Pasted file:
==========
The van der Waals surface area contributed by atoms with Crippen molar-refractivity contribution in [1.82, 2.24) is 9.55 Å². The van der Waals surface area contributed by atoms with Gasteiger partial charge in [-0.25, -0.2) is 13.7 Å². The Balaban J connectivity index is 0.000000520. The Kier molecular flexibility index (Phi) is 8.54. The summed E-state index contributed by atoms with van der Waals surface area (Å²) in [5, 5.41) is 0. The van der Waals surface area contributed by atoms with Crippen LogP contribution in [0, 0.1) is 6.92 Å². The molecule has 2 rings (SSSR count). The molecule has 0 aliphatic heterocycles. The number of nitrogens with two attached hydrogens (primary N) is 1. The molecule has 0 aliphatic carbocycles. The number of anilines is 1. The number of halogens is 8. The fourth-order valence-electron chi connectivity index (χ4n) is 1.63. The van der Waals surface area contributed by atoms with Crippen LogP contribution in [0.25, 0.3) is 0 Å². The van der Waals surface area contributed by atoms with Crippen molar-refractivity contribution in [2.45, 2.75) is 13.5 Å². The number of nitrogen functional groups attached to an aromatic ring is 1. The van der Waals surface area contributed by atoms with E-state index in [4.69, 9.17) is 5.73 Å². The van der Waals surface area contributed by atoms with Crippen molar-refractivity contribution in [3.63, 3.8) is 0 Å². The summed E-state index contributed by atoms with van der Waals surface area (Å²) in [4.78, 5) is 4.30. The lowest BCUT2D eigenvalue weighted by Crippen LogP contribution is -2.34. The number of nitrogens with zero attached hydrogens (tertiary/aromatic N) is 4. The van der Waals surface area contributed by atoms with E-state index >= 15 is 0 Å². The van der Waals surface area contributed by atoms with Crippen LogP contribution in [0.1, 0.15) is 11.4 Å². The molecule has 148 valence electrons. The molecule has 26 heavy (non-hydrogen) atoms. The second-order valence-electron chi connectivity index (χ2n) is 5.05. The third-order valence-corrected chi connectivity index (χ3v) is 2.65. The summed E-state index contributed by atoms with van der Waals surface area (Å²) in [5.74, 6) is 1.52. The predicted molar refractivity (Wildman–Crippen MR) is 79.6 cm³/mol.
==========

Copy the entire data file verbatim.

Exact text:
The van der Waals surface area contributed by atoms with Crippen molar-refractivity contribution in [1.82, 2.24) is 9.55 Å². The van der Waals surface area contributed by atoms with Gasteiger partial charge in [-0.25, -0.2) is 13.7 Å². The Balaban J connectivity index is 0.000000520. The Kier molecular flexibility index (Phi) is 8.54. The summed E-state index contributed by atoms with van der Waals surface area (Å²) in [5, 5.41) is 0. The van der Waals surface area contributed by atoms with Crippen LogP contribution in [0, 0.1) is 6.92 Å². The molecule has 2 rings (SSSR count). The molecule has 0 aliphatic heterocycles. The number of nitrogens with two attached hydrogens (primary N) is 1. The molecule has 0 aliphatic carbocycles. The number of anilines is 1. The number of halogens is 8. The fourth-order valence-electron chi connectivity index (χ4n) is 1.63. The van der Waals surface area contributed by atoms with Crippen LogP contribution in [0.25, 0.3) is 0 Å². The van der Waals surface area contributed by atoms with Crippen molar-refractivity contribution in [2.45, 2.75) is 13.5 Å². The number of nitrogen functional groups attached to an aromatic ring is 1. The van der Waals surface area contributed by atoms with E-state index in [4.69, 9.17) is 5.73 Å². The van der Waals surface area contributed by atoms with Crippen molar-refractivity contribution in [3.63, 3.8) is 0 Å². The summed E-state index contributed by atoms with van der Waals surface area (Å²) in [4.78, 5) is 4.30. The lowest BCUT2D eigenvalue weighted by Crippen LogP contribution is -2.34. The number of nitrogens with zero attached hydrogens (tertiary/aromatic N) is 4. The van der Waals surface area contributed by atoms with E-state index >= 15 is 0 Å². The van der Waals surface area contributed by atoms with Crippen LogP contribution in [0.1, 0.15) is 11.4 Å². The molecule has 148 valence electrons. The molecule has 26 heavy (non-hydrogen) atoms. The second-order valence-electron chi connectivity index (χ2n) is 5.05. The third-order valence-corrected chi connectivity index (χ3v) is 2.65. The summed E-state index contributed by atoms with van der Waals surface area (Å²) in [5.74, 6) is 1.52. The predicted molar refractivity (Wildman–Crippen MR) is 79.6 cm³/mol.